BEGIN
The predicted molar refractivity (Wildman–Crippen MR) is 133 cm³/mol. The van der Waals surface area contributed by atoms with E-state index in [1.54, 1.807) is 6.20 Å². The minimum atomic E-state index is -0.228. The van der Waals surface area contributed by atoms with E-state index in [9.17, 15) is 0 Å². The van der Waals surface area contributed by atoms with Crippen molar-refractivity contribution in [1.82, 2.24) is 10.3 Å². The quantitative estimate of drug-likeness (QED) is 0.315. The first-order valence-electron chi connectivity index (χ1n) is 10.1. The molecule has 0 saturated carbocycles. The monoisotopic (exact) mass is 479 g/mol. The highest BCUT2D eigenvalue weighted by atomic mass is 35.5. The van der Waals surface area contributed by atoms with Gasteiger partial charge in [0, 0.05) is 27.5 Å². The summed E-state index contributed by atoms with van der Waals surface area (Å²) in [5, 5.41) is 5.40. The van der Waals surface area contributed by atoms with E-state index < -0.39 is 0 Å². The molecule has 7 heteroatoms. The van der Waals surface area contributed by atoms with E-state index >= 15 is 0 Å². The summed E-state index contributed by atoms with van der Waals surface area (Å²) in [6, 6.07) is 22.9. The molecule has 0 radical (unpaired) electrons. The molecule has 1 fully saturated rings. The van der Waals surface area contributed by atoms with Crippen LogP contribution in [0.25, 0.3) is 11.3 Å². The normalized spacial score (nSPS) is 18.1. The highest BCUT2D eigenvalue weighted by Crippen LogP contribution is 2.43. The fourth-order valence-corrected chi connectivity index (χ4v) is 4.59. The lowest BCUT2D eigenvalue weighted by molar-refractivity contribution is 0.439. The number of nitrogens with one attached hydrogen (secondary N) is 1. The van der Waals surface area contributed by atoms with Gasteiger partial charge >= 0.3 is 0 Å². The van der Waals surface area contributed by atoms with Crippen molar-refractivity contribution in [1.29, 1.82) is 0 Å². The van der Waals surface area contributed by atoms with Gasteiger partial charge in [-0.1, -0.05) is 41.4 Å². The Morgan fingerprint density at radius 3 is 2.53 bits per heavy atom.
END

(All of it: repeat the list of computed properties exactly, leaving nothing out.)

The predicted molar refractivity (Wildman–Crippen MR) is 133 cm³/mol. The van der Waals surface area contributed by atoms with E-state index in [1.54, 1.807) is 6.20 Å². The minimum atomic E-state index is -0.228. The van der Waals surface area contributed by atoms with E-state index in [9.17, 15) is 0 Å². The van der Waals surface area contributed by atoms with Crippen molar-refractivity contribution in [1.82, 2.24) is 10.3 Å². The quantitative estimate of drug-likeness (QED) is 0.315. The first-order valence-electron chi connectivity index (χ1n) is 10.1. The molecule has 0 saturated carbocycles. The monoisotopic (exact) mass is 479 g/mol. The highest BCUT2D eigenvalue weighted by atomic mass is 35.5. The van der Waals surface area contributed by atoms with Gasteiger partial charge in [0, 0.05) is 27.5 Å². The summed E-state index contributed by atoms with van der Waals surface area (Å²) in [5, 5.41) is 5.40. The van der Waals surface area contributed by atoms with E-state index < -0.39 is 0 Å². The molecule has 7 heteroatoms. The van der Waals surface area contributed by atoms with E-state index >= 15 is 0 Å². The summed E-state index contributed by atoms with van der Waals surface area (Å²) in [6, 6.07) is 22.9. The molecule has 0 radical (unpaired) electrons. The molecule has 1 fully saturated rings. The van der Waals surface area contributed by atoms with Crippen LogP contribution in [0.25, 0.3) is 11.3 Å². The normalized spacial score (nSPS) is 18.1. The highest BCUT2D eigenvalue weighted by Crippen LogP contribution is 2.43. The fourth-order valence-corrected chi connectivity index (χ4v) is 4.59. The lowest BCUT2D eigenvalue weighted by molar-refractivity contribution is 0.439. The number of nitrogens with one attached hydrogen (secondary N) is 1. The van der Waals surface area contributed by atoms with Gasteiger partial charge >= 0.3 is 0 Å². The van der Waals surface area contributed by atoms with Crippen molar-refractivity contribution in [1.29, 1.82) is 0 Å². The van der Waals surface area contributed by atoms with Gasteiger partial charge in [-0.1, -0.05) is 41.4 Å². The Morgan fingerprint density at radius 3 is 2.53 bits per heavy atom.